And I will send an angel before you, and I will dri­ve out the Canaan­ites, the Amor­ites, the Hit­tites, the Per’izzites, the Hivites, and the Jeb’usites. Go up to a land flow­ing with milk and hon­ey ; but I will not go up among you, lest I con­sume you in the way, for you are a stiff-necked peo­ple.” When the peo­ple heard these evil tid­ings, they mourned ; and no man put on his orna­ments. For the LORD had said to Moses, Say to the peo­ple of Israel, You are a stiff-necked peo­ple ; if for a sin­gle moment I should go up among you, I would con­sume you. So now put off your orna­ments from you, that I may know what to do with you.’ ” There­fore the peo­ple of Israel stripped them­selves of their orna­ments, from Mount Horeb onward. Now Moses used to take the tent and pitch it out­side the camp, far off from the camp ; and he called it the tent of meet­ing. And every one who sought the LORD would go out to the tent of meet­ing, which was out­side the camp. When­ev­er Moses went out to the tent, all the peo­ple rose up, and every man stood at his tent door, and looked after Moses, until he had gone into the tent. When Moses entered the tent, the pil­lar of cloud would descend and stand at the door of the tent, and the LORD would speak with Moses. And when all the peo­ple saw the pil­lar of cloud stand­ing at the door of the tent, all the peo­ple would rise up and wor­ship, every man at his tent door. Thus the LORD used to speak to Moses face to face, as a man speaks to his friend. When Moses turned again into the camp, his ser­vant Joshua the son of Nun, a young man, did not depart from the tent. Moses said to the LORD, See, thou sayest to me, Bring up this peo­ple’; but thou hast not let me know whom thou wilt send with me. Yet thou hast said, I know you by name, and you have also found favor in my sight.’ Now there­fore, I pray thee, if I have found favor in thy sight, show me now thy ways, that I may know thee and find favor in thy sight. Con­sid­er too that this nation is thy peo­ple.” And he said, My pres­ence will go with you, and I will give you rest.”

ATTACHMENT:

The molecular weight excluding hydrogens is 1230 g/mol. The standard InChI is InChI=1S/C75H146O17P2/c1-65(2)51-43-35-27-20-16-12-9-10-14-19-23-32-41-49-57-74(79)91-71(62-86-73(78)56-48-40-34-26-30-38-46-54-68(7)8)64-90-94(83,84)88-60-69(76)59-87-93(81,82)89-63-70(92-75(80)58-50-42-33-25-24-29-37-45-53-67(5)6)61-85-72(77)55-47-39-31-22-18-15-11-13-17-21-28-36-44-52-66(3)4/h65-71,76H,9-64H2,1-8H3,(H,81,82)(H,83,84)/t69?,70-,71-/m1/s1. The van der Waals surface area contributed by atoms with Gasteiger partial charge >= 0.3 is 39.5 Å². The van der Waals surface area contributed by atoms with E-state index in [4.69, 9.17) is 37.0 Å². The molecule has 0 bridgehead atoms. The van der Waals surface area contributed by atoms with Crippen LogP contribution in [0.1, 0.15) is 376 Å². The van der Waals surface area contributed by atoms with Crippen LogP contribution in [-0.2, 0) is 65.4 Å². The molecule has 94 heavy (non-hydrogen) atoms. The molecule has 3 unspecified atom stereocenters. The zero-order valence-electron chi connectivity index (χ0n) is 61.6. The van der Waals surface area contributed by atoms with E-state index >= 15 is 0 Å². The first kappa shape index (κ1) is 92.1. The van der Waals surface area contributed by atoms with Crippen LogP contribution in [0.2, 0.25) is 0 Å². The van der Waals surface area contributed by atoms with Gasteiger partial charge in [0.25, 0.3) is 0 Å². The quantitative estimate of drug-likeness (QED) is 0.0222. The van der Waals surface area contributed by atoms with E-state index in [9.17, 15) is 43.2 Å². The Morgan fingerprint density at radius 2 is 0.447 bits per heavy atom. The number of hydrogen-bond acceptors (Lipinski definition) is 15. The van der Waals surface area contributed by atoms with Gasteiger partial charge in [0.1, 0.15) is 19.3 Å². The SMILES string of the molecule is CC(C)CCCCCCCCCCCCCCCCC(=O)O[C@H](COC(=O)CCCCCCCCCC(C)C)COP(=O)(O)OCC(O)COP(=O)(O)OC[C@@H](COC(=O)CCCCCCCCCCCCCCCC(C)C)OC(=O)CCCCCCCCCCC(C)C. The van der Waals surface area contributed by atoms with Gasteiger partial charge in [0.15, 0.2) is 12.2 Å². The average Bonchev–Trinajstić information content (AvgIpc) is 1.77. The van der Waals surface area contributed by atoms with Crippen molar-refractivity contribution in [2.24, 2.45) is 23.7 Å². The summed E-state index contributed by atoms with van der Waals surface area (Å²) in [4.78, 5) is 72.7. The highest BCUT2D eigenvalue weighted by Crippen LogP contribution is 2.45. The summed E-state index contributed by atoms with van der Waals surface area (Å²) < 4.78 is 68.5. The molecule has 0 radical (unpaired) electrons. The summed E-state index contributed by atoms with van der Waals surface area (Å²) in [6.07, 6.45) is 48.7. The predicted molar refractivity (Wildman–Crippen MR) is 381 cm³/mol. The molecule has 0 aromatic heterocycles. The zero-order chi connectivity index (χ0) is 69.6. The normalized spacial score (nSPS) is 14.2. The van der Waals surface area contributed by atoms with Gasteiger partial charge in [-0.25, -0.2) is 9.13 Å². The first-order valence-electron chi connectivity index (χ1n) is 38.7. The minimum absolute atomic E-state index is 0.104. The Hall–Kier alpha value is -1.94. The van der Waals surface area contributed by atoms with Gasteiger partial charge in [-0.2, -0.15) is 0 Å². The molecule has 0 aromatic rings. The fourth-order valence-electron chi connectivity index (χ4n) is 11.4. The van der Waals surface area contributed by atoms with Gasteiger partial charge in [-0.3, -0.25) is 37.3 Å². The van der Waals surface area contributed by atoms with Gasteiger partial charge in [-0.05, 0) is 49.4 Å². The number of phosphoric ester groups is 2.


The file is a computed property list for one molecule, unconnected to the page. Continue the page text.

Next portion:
When one com­pares the above pas­sages side by side, the inter­nal con­tra­dic­tions between espe­cial­ly Exo­dus 32:10, 32:14 and 33:2 – 3 on the one hand and Exo­dus 33:14 on the oth­er, clear­ly rais­es many prob­lems of the­o­log­i­cal and moral con­cern from the Bib­li­cal con­text. In this case that was quot­ed above, in spite of God’s deter­mi­na­tion to pun­ish the Israelites for their idol­a­trous con­duct, He did not exe­cute pun­ish­ment due to the inter­ces­sion of Moses who had remind­ed” God of His promise made with Abra­ham and the patri­archs for their descen­dants. This Bib­li­cal pas­sage seems to implic­it­ly sug­gest that this reminder” had made God realise his wrong” deci­sion and have Him repent­ing for it. Such an obvi­ous error” or even to imply such a thing is hard­ly befit­ting any per­son of integri­ty, let alone God, the Almighty.Ibn Hazm Kitab al-Fasl, pt. 1, pp. 163 – 164 ; Ghu­lam Haider Aasi, ibid., p. 105

Hence the impli­ca­tions of Exo­dus 33:2 – 14 com­pared to oth­er Bib­li­cal pas­sages on the char­tac­ter­is­tics of God as dis­cussed by Ibn Hazm is manifold :

(1) God is accused of break­ing His promise and chang­ing His deci­sion and mind ;
(2) God is accused of vio­lat­ing the prin­ci­ples of jus­tice and told lies.

With the prob­lems that are evi­dent in Exo­dus 33:2 – 14, one must either agree to the above accu­sa­tions against God or admit that this is an inter­nal con­tra­dic­tion which does not agree with pas­sages con­cern­ing God and His char­ac­ter­is­tics in the oth­er parts of the Bible. Most cer­tain­ly in this case, Ibn Hazm’s crit­i­cism of the Bible with regard to God con­tra­dict­ing Him­self is thus not with­out basis and here the Bible con­tra­dicts itself internally.

And only God knows best ! Does God Change Or Does Not Change His Mind? 1Endmark

Cite this arti­cle as : Mohd Elfie Nieshaem Juferi, Does God Change Or Does Not Change His Mind ?,” in Bis­mi­ka Allahu­ma, March 14, 2007, last accessed April 14, 2024, https://​bis​mikaal​lahu​ma​.org/​b​i​b​l​e​/​d​o​e​s​-​g​o​d​-​c​h​a​n​g​e​-​o​r​-​d​o​e​s​-​n​o​t​-​c​h​a​n​g​e​-​h​i​s​-​m​i​nd/